Two of my poetry collections are now available. The first, entitled Vestiges, was released in November by Alabaster Leaves Publishing. And advance sales for the second book, In Pursuit of Infinity, by Finishing Line Press, are underway and will continue until Dec. 28. The release date for the book is scheduled for Feb. 22, 2013. Pre-publication sales will determine the press run, and so if anyone is interested, you can order the chapbook online. Thanks for taking the time to read this. I appreciate it. Below you’ll find some excerpts from Infinity.
Dreaming of Lemon Trees
I dream of words
I strive to recapture
When I awaken in the morning.
I dream of stories with endings unknown,
Vibrant scenes imagined in my sleep—
A Degas ballerina alone in her dressing room,
A wagon train backlit on the horizon,
A hummingbird dancing on the windowsill,
And a lemon tree in the church courtyard in mid-afternoon.
Wherever I go in my dreams,
The air is balmy and sunlight abundant.
Trees sway and the scent of evergreen finds its way to my nose.
I dream because when this tired body hits the mattress,
It relaxes, then releases and gives up its earthly weight.
My eyes close and I sink to the deep recesses of my mind,
Setting the subconscious free.
My mother sits
in the kitchen chair
after she recites
her morning prayers.
Sunlight streams through
the lace curtains
and cigarette smoke
is suspended in the air.
She bows her small head
and presses her fingers
to the bridge of her nose,
as she contemplates
the chores for the day,
while her milky coffee cools
in a blue ceramic mug,
resting within reach
on the laminate counter.
Independence Day, 1979 (Rome, New York)
Whipped-cream clouds smear a powder blue sky,
while Grandpa nurses a carafe of Chianti
and dreams of waltzing down Bourbon Street.
The DeCosty family gathers on the patio,
with Uncle Fee roasting sausage and peppers
and Nana dribbling olive oil over fresh tomatoes,
then adding alternating pinches of basil and parsley.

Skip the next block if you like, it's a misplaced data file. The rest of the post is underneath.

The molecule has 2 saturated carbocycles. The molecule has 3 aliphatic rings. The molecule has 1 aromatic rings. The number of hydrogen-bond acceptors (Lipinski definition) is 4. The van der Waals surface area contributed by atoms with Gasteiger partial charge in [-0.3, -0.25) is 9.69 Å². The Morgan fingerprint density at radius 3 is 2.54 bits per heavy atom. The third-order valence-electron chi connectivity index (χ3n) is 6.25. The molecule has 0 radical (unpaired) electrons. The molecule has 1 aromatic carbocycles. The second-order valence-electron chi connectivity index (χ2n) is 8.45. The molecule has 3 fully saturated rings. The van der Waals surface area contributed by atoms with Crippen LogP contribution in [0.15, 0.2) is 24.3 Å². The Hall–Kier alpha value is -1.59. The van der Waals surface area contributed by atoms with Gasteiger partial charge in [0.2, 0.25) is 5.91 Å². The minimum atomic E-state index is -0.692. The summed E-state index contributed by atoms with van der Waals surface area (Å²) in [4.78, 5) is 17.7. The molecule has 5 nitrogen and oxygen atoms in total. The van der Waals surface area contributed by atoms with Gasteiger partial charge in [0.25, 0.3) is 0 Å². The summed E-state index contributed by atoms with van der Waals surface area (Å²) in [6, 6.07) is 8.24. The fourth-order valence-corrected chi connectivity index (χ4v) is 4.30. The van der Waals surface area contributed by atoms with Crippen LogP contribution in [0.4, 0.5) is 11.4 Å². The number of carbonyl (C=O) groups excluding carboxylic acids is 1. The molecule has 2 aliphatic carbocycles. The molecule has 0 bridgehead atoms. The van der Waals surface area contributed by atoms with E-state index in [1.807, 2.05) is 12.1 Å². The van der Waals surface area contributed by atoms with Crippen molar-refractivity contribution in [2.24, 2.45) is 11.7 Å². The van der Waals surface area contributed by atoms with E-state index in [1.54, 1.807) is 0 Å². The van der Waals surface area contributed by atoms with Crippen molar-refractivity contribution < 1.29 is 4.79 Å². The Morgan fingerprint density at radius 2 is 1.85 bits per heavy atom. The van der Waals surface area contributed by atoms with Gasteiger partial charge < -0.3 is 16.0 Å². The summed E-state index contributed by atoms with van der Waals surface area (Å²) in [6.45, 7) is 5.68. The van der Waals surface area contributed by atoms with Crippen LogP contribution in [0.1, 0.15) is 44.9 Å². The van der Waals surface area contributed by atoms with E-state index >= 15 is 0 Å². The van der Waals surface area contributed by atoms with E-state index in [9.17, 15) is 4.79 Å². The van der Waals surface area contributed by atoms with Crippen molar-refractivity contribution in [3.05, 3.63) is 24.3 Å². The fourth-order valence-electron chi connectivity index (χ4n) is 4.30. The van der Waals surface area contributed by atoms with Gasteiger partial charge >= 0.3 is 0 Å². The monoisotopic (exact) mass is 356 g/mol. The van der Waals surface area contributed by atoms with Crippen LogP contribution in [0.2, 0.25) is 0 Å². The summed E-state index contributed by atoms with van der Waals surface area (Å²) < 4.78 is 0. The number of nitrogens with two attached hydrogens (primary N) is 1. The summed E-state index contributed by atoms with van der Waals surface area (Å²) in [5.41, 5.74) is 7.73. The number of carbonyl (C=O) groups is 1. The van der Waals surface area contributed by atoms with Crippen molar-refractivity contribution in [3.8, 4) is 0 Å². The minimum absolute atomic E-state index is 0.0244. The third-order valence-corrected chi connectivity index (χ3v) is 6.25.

Inside the backyard bordered by overgrown hedges,
the rambunctious cousins wham Wiffle balls
with a thin banana-colored plastic bat,
evoking the hollers of Grandpa . . .
who watches out for his mint-green aluminum shed,
situated perfectly in left-center field—serving as our own Green Monster.
And when we get ahold of that little white ball,
it smacks up against the aluminum obstacle,
clashing like two marching band cymbals in a halftime show.
And with sweat coursing down his neck,
Grandpa barks out his familiar line under the patio awning:
“Son of a bitch . . . keep that goddamn ball away from my shed.”
But Nana is always on our side,
and cancels out his power and keeps him in check.
“Fiore, you let those kids play and mind your mouth,” she says.
Grandpa abandons his no-win cause,
turns up the volume on the Yankee game
and pours himself another glass of red wine.
He watches quietly as the shed stands erect in the late afternoon sun,
sacrificing its facade for our slew of ground-rule doubles.
The most adorable pregnant bridesmaid ever
Waddles down the church’s center aisle,
Unable to hide her protruding belly.
And with her feet swollen,
Her lower back sore and forehead warm,
She endures the ceremony standing
On the altar beside the joyous couple.
But she nearly passes out while
Posing for pictures in the lakefront park.
Inside the reception hall,
She almost vomits at the sight
Of shrimp cocktail and chicken Florentine.
She orders hot tea and lemon from the top-shelf bar,
And dines on rolls and garden salad.
This single-mom-to-be, though not merry,
Offers a smile when others turn to stare,
And bobs her head to the music
As the guests hit the dance floor.
She nibbles on a sliver of white-frosted wedding cake,
And asks for guidance from her parish priest, wise old Father Meyer.
Then the bride overthrows the eager females huddled
Near the dance floor and the bouquet lands
Softly in the expectant mother’s lap.
Her face turns red as everyone looks at her.
So she just grabs the bouquet and throws it back.